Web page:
The NHS is the largest non-military public organization in the world. It is evident that recently it has come under immense pressure, thus exhausting its resources. Incidentally, the NHS is also receiving a surge in medical appointments for trivial problems, which are not an effective use of clinicians’ time.
It is more important than ever to develop systems that increase the efficiency of NHS clinicians by helping them spend time where it really matters. The NHS has decided to design automated self-service medical advice chatbots.
Patients can be advised to first interact with these chatbots when they have a problem, and they will receive advice for either further medical examination or where they should look for more relevant info. This takes significant workload off doctors.
The NHS use Voiceflow to design these chatbots because their interface is the most intuitive on the market. This is important as NHS clinicians - not engineers - are designing these bots. However, Voiceflow designs currently can only be used for smart speaker devices, such as Google Home or Amazon Alexa. This is not very inclusive. Nonetheless, at least they can make some chatbots.
The NHS had to make a compromise on who would have access to these chatbots (only those with smart speakers) because there aren’t any viable alternatives to design bots for other platforms. This is a key limitation as smart speakers are far from widely adopted, and some patients do not even have internet access. So what about the other tens of millions of Britons?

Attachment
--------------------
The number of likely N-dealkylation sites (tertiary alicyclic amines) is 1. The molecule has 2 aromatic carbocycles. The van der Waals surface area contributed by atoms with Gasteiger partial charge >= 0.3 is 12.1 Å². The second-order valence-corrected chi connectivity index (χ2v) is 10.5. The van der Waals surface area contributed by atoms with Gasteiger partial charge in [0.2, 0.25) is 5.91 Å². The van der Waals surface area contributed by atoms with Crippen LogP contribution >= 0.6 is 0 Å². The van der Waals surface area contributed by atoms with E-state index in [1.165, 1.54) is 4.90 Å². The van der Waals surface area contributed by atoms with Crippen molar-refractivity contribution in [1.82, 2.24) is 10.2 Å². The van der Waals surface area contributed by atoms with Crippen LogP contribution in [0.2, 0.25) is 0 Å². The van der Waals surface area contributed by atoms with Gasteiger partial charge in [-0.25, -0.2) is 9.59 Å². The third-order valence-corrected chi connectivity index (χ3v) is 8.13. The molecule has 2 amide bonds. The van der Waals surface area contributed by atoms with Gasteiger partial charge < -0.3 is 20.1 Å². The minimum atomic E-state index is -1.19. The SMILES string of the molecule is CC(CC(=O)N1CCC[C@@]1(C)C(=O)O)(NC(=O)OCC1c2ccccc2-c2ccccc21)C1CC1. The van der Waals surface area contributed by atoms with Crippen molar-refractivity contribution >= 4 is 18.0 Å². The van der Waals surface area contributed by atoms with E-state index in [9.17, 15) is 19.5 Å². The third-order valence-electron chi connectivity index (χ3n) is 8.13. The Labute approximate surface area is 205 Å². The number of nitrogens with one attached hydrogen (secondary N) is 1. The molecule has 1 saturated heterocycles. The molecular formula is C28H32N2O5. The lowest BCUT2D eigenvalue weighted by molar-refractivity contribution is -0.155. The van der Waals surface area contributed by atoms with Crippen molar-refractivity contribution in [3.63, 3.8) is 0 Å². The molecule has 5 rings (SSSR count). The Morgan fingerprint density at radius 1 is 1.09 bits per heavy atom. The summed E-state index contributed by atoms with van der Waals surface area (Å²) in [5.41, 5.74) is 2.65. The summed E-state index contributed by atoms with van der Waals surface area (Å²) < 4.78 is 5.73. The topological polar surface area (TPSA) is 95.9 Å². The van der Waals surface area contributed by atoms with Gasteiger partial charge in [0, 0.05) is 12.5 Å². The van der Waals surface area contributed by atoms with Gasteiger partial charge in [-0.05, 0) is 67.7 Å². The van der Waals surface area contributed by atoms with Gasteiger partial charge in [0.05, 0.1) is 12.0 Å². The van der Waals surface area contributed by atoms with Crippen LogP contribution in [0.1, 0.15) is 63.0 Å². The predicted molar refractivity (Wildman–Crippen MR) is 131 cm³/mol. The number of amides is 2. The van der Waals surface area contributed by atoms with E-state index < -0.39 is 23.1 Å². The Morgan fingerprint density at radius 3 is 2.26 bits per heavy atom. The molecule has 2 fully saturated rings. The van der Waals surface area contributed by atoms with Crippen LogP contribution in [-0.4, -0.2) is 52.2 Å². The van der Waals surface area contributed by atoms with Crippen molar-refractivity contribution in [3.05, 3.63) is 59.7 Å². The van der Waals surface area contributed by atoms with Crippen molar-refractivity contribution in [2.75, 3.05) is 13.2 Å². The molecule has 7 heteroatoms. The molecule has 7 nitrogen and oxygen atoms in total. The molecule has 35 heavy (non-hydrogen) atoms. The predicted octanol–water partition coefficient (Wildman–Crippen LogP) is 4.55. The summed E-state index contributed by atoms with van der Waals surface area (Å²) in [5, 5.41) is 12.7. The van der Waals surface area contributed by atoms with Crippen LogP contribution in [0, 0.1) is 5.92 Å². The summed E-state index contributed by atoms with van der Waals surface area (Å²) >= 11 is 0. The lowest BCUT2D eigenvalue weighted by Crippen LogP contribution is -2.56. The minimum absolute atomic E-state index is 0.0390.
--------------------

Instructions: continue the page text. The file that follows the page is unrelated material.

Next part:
Ideally, the NHS would like to design SMS text bots to reach more patients. However, as Prof. Joseph Connor from the NHS puts it:
Normally, developing a text bot requires a clinician to speak to a technologist, discuss the requirements and bot design, the technologist develops that in 6 months, and tests it in an environment to evaluate its impact for a further 12 months.
In addition, patient-sided problems include long waiting times when calling NHS 111 only to receive quick, generic advice. Accessing health information on the NHS website might be more useful but requires greater effort and is therefore difficult.
This is where we come in. The end goal is to allow Voiceflow bot designs to be converted and deployed as SMS chatbots and, as a result, allow anyone with a GSM cell phone to access these health services.
With this project, I’d expect the timescale for developing such a text bot to reduce by a year. - Prof. Joseph Connor
This project is developed for Prof. Joseph Connor and the NHS.
Prof. Joseph Connor is a CTO in HLP (Health & London Partnership). He is a member of the BSI committee for validating AI and healthcare. He is writing the framework for the implementation of AI in Wales. Joseph expects to use this project as an example of user-centered design and its easier deployment using the services of IXN students.
The team has done an exceptional job at empowering NHS clinicians to convert Voiceflow formats into SMS bots. This is the first implementation of its kind in the NHS. It is important that it will enable clinicians to engage people who have not got easy access to the internet in dialogs that are important to their health and wellbeing. We look forward to testing this with non-clinical interactions in 2021. - Prof. Joseph Connor